Types of peas in the United States vary from region to region. In the South, the word peas refers to cowpeas. While most of the rest of the United States refers to them as green peas, Pisum sativum. To those in the South, these types of peas are referred to as English Peas.
The origins of green peas, P. Sativum, are diverse. They appear to have originated and been developed in middle Asia - Afghanastan and India - the near East and the plateaus and mountains of Ethiopia, where wild peas of related species grow.
The first peas were smaller and darker colored than the peas of the past thousand years. They were grown only for use as dry seed like split peas used in soups.
The Persians apparently bypassed Egypt and introduced them to the Romans and Greeks. During the Norman Conquests they were carried to England. Twelfth century records say that "Green peas for Lent" were stored in a Nunnery near London. However, they did not receive detailed written descriptions until the French described them in 1536, Edible-podded peas were also known at that time.
Pea cultivation and development began to spread. By the end of the 1700s, botanists in Belgium, Germany, and England described peas of all sizes, shapes and seed appearance. The English developed some of the most flavorful varieties and as a result, common shelled peas are often referred to as English Peas.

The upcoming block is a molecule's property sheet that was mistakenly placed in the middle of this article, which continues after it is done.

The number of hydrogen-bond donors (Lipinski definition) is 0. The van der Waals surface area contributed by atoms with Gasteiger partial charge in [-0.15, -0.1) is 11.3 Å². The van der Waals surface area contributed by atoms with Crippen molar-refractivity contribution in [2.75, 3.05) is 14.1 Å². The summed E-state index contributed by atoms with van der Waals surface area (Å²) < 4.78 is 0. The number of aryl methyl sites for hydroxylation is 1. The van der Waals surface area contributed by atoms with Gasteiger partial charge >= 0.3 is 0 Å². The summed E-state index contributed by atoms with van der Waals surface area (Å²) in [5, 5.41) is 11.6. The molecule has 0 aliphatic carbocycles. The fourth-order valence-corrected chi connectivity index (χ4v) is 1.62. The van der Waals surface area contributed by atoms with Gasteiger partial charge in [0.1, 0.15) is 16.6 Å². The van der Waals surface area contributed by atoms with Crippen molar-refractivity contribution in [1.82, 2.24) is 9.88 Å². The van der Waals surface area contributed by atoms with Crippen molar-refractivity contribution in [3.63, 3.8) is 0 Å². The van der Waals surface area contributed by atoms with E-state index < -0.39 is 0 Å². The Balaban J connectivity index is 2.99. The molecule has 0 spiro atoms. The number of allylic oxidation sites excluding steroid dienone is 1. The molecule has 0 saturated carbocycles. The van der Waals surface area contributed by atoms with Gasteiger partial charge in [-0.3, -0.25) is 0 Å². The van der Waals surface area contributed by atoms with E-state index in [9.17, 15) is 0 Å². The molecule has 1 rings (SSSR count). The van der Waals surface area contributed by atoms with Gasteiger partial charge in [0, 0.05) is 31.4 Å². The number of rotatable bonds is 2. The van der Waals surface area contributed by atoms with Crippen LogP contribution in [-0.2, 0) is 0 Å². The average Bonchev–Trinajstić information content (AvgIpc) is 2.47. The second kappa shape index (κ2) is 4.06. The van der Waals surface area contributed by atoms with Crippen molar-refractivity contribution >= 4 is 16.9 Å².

Although peas had been available as food for hundreds of years in Europe, they did not receive popular acclaim until the end of the 17th century, when they became a delicacy among the wealthy in France.
"This subject of peas continues to absorb all others," Madame de Maintenon of France wrote in 1696. "Some ladies, even after having supped at the Royal Table, and well supped too, returning to their own homes, at the risk of suffering from indigestion, will again eat peas before going to bed. It is both a fashion and a madness. "
The pea is the plant that was used by the famous Austrian monk, Gregor Johann Mendel, to pioneer research into the modern science of genetics.
Edible peas include all varieties that can be eaten with or without shelling. Some common varieties include English peas, snow peas, sugar peas, and snap peas. All types are tender and relatively sweet when eaten fresh.